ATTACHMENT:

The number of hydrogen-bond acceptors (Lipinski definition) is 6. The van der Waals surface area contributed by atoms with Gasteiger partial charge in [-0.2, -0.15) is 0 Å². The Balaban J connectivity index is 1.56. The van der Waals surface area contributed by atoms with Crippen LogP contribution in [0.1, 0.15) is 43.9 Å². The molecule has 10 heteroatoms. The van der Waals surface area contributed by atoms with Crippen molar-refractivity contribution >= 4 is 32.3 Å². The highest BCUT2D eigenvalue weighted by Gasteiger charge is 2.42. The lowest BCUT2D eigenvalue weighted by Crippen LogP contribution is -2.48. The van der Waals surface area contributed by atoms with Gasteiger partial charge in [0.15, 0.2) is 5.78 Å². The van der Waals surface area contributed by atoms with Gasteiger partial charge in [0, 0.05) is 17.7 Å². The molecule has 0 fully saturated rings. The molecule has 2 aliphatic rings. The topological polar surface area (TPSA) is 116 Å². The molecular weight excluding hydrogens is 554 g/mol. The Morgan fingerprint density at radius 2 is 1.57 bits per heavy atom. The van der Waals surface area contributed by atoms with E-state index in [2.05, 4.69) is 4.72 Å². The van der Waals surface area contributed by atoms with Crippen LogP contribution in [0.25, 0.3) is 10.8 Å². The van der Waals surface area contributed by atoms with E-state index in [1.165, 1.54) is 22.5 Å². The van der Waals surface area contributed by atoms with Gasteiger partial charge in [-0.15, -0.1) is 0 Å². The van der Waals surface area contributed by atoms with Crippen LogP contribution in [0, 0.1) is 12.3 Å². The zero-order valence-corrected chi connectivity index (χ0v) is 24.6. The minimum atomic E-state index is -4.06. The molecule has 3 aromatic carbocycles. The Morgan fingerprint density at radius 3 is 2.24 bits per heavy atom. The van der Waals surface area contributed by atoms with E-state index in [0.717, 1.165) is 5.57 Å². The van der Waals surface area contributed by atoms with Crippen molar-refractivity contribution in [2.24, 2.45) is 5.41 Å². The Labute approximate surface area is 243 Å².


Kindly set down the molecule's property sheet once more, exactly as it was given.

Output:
The number of hydrogen-bond acceptors (Lipinski definition) is 6. The van der Waals surface area contributed by atoms with Gasteiger partial charge in [-0.2, -0.15) is 0 Å². The Balaban J connectivity index is 1.56. The van der Waals surface area contributed by atoms with Crippen LogP contribution in [0.1, 0.15) is 43.9 Å². The molecule has 10 heteroatoms. The van der Waals surface area contributed by atoms with Crippen molar-refractivity contribution >= 4 is 32.3 Å². The highest BCUT2D eigenvalue weighted by Gasteiger charge is 2.42. The lowest BCUT2D eigenvalue weighted by Crippen LogP contribution is -2.48. The van der Waals surface area contributed by atoms with Gasteiger partial charge in [0.15, 0.2) is 5.78 Å². The van der Waals surface area contributed by atoms with Gasteiger partial charge in [0, 0.05) is 17.7 Å². The molecule has 0 fully saturated rings. The molecule has 2 aliphatic rings. The topological polar surface area (TPSA) is 116 Å². The molecular weight excluding hydrogens is 554 g/mol. The Morgan fingerprint density at radius 2 is 1.57 bits per heavy atom. The van der Waals surface area contributed by atoms with E-state index in [2.05, 4.69) is 4.72 Å². The van der Waals surface area contributed by atoms with Crippen LogP contribution in [0.25, 0.3) is 10.8 Å². The van der Waals surface area contributed by atoms with E-state index in [1.165, 1.54) is 22.5 Å². The van der Waals surface area contributed by atoms with Gasteiger partial charge in [-0.15, -0.1) is 0 Å². The van der Waals surface area contributed by atoms with Crippen LogP contribution in [0, 0.1) is 12.3 Å². The zero-order valence-corrected chi connectivity index (χ0v) is 24.6. The minimum atomic E-state index is -4.06. The molecule has 3 aromatic carbocycles. The Morgan fingerprint density at radius 3 is 2.24 bits per heavy atom. The van der Waals surface area contributed by atoms with E-state index in [0.717, 1.165) is 5.57 Å². The van der Waals surface area contributed by atoms with Crippen molar-refractivity contribution in [2.24, 2.45) is 5.41 Å². The Labute approximate surface area is 243 Å².